A Clearer Vision with Seismic Inversion

Defining a new Upper Cretaceous play in the West of Shetland using seismic inversion.
This article appeared in Vol. 19, No. 1 - 2022


A Clearer Vision with Seismic Inversion

It takes a lot of people to drill a well and many different disciplines working together, like the moving parts of a complex machine. It has been said that oil is a boring (but necessary) product, but that this lack-lustre commodity is obtained and supplied by some of the most interesting and complex technological and commercial processes known to man. Part of the role of geoscientists and engineers is to explain the insights and results from their own disciplines in ways that can be understood across multidisciplinary teams including non-technical stakeholders such as project investors.

It is probably fair to say that engineers’ eyes often appear to glaze over somewhat when they are presented with a seismic line. It is probably easy to understand why – all those red and blue, or black and white stripes. A good seismic inversion can take that information and integrate it with other subsurface data, such as well logs, combined with more general information on the geology at hand, to generate a more meaningful display of the layers which will be encountered by the drill bit. Another really clever trick is that inversion reduces the imprint of the band-limited seismic vibration, or wavelet, thereby increasing the sharpness of the geological images compared to the input seismic. Inversion turns hard-to-interpret seismic amplitude values into rock and fluid property values, such as porosity and fluid saturation, and sharpens up the tops and bases of reservoir targets in the process.

  • Turning seismic into rock and fluid properties. Credit: Siccar Point Energy.

Despite being a deeply technical process, ultimately a successful inversion project is driven by the people doing the work and a successful outcome depends on a good understanding across the team of the various components feeding the inversion. Several generic pitfalls can be avoided by careful project planning and project management. In addition to careful technical quality control of inputs, it is important to build an understanding across client, contractor and partner stakeholders of what each party can contribute to the project and optimally to get an up-front commitment to regular (e.g., weekly) communication of how the project is progressing, what decisions are being made, and what options there are for doing things differently.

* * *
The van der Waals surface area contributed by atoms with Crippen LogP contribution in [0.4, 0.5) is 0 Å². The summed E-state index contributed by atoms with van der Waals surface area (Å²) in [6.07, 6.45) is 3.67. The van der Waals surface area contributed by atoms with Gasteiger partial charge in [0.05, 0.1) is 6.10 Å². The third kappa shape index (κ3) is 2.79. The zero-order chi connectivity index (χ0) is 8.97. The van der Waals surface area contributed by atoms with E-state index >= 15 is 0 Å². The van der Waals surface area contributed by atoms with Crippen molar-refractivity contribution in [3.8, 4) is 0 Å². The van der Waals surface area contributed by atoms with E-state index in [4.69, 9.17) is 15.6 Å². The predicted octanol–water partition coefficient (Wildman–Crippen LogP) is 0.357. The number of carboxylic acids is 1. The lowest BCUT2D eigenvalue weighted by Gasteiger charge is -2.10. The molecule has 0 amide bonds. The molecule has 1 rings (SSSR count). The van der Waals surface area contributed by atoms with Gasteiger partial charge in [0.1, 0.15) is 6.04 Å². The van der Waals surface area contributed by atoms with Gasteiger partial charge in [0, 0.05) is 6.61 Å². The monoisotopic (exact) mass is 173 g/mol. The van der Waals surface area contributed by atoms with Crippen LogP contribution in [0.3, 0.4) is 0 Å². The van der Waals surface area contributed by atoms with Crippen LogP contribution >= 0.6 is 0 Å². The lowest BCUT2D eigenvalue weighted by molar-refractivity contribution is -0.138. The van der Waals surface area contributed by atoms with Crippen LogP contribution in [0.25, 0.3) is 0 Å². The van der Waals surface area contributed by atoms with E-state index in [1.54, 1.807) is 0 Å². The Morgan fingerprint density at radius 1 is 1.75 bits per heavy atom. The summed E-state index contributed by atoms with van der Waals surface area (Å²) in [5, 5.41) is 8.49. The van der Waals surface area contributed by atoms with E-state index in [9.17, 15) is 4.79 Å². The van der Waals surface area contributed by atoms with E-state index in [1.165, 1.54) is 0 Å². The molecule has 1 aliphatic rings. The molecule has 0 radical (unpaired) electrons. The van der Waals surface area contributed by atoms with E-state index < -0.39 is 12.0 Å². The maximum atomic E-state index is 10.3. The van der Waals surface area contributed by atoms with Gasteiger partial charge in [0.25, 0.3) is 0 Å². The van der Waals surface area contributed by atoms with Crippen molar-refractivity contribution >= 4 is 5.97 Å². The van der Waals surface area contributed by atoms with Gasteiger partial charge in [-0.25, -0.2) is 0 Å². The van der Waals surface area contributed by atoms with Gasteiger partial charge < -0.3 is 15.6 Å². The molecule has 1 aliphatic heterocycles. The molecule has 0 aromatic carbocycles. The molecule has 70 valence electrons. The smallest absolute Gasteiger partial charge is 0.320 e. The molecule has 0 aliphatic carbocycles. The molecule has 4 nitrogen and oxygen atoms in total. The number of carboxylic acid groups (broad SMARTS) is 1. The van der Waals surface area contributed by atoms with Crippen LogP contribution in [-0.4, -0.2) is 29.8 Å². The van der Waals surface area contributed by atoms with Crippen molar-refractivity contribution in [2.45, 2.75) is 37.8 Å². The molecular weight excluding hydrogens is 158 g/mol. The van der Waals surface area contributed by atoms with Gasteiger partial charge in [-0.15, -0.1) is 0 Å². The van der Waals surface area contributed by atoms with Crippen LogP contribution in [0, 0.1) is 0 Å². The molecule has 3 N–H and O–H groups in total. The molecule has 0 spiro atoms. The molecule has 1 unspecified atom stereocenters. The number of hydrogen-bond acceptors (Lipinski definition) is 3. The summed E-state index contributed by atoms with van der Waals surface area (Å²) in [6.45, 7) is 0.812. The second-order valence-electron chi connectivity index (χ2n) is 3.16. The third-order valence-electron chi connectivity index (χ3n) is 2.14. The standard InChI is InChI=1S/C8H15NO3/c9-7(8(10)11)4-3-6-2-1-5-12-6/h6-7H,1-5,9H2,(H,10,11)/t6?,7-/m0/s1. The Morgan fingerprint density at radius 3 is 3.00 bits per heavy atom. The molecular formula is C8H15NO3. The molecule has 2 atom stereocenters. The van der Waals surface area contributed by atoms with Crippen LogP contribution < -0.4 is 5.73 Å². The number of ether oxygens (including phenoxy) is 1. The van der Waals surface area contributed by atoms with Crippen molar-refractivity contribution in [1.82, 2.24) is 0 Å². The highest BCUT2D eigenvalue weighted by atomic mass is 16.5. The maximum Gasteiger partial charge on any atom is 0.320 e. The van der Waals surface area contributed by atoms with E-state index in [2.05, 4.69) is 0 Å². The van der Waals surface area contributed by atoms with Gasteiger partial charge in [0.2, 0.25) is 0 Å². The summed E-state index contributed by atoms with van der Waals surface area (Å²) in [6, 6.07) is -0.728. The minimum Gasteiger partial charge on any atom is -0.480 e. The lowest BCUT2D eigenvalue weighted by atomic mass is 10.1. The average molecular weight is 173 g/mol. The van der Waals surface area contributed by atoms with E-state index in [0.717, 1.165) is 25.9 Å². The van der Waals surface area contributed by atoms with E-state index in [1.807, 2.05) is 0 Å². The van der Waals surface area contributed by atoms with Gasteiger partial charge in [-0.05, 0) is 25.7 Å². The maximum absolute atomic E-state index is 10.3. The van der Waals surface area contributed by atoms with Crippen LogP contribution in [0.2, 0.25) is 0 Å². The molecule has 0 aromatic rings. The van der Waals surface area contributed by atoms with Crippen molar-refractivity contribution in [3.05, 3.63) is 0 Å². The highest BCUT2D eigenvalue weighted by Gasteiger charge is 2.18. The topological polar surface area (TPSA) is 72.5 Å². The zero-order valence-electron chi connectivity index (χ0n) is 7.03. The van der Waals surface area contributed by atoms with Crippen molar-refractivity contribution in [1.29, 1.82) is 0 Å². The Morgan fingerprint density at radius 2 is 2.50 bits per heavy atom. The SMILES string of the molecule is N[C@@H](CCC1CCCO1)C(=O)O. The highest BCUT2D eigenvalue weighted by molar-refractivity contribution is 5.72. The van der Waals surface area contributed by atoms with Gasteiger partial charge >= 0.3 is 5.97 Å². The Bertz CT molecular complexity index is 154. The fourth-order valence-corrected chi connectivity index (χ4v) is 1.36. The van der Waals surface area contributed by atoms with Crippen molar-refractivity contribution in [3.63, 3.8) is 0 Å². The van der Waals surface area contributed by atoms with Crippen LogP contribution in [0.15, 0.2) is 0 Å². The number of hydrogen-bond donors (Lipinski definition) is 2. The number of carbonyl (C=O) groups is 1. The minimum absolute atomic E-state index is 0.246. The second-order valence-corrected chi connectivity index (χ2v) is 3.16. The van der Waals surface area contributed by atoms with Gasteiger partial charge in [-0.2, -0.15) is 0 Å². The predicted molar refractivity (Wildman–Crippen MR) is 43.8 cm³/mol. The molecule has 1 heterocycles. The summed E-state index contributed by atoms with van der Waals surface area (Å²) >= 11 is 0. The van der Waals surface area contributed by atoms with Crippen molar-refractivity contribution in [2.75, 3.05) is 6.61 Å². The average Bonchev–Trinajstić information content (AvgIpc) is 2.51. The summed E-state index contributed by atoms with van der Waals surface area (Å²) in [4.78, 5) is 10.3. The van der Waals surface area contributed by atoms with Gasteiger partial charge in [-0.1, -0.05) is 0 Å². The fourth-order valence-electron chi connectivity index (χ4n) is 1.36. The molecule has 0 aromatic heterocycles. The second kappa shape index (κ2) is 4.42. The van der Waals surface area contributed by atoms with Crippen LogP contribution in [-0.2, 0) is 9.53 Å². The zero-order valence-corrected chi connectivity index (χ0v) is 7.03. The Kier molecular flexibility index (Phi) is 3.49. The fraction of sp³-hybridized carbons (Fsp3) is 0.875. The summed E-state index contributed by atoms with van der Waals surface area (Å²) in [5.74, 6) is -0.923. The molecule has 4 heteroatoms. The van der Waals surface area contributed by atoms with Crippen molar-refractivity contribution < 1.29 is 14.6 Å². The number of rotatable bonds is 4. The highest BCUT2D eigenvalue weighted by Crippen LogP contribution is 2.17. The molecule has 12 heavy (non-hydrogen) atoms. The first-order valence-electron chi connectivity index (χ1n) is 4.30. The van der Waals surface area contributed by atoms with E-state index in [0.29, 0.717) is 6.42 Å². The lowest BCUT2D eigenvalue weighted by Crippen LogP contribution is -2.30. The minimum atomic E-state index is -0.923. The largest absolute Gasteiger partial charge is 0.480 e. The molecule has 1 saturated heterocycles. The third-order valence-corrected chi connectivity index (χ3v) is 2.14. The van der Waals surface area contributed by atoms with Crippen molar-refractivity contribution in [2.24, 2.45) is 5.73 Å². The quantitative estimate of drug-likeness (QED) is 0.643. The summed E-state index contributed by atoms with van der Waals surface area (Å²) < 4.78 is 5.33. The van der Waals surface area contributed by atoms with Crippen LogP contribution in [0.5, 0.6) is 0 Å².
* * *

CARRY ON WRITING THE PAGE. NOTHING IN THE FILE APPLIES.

The initial stages of an inversion project are very time consuming. This is the stage at which seismic and log data is quality controlled and high-level geological concepts which will feed into the process are explored. One of the challenges at the early stages can be to balance forward momentum with the necessity from time to time to recycle. Shear velocity log quality is a common source of uncertainty and error, and existing pre-stack seismic data needs to be evaluated and if necessary optimised by applying further seismic processing. Wavelet definition is equivalent to finding the acoustic fingerprint within the seismic data and requires an equivalent forensic search since it will constrain every subsequent output. Once again, it can be time consuming. 

A seismic inversion is, rather obviously, only as good as the seismic data which underpins it. Put differently, if a phenomenon such as a subtle amplitude variation with offset (AVO) response (for direct hydrocarbon indication for example) is not already captured and hidden within the wiggles, the inversion process will not magically generate it and reveal it. A conventional full-stack seismic display encodes numerous hidden dimensions (compressibilities, densities etc.) which are themselves encoded within offset amplitudes (AVO) and normal incidence amplitudes. Pre-inversion analysis of seismic data can include cross-plotting seismic data in AVO / normal incidence space to establish if and where the data show the tell-tale signs that an inversion will be worthwhile. At this stage of the analysis, it will more than likely already be clear to a seismic interpreter where reservoir sands are most likely to emerge from the inversion image, and what the geological probability of success may be on mapped prospects. As the inversion project progresses it will test these pre-existing ideas.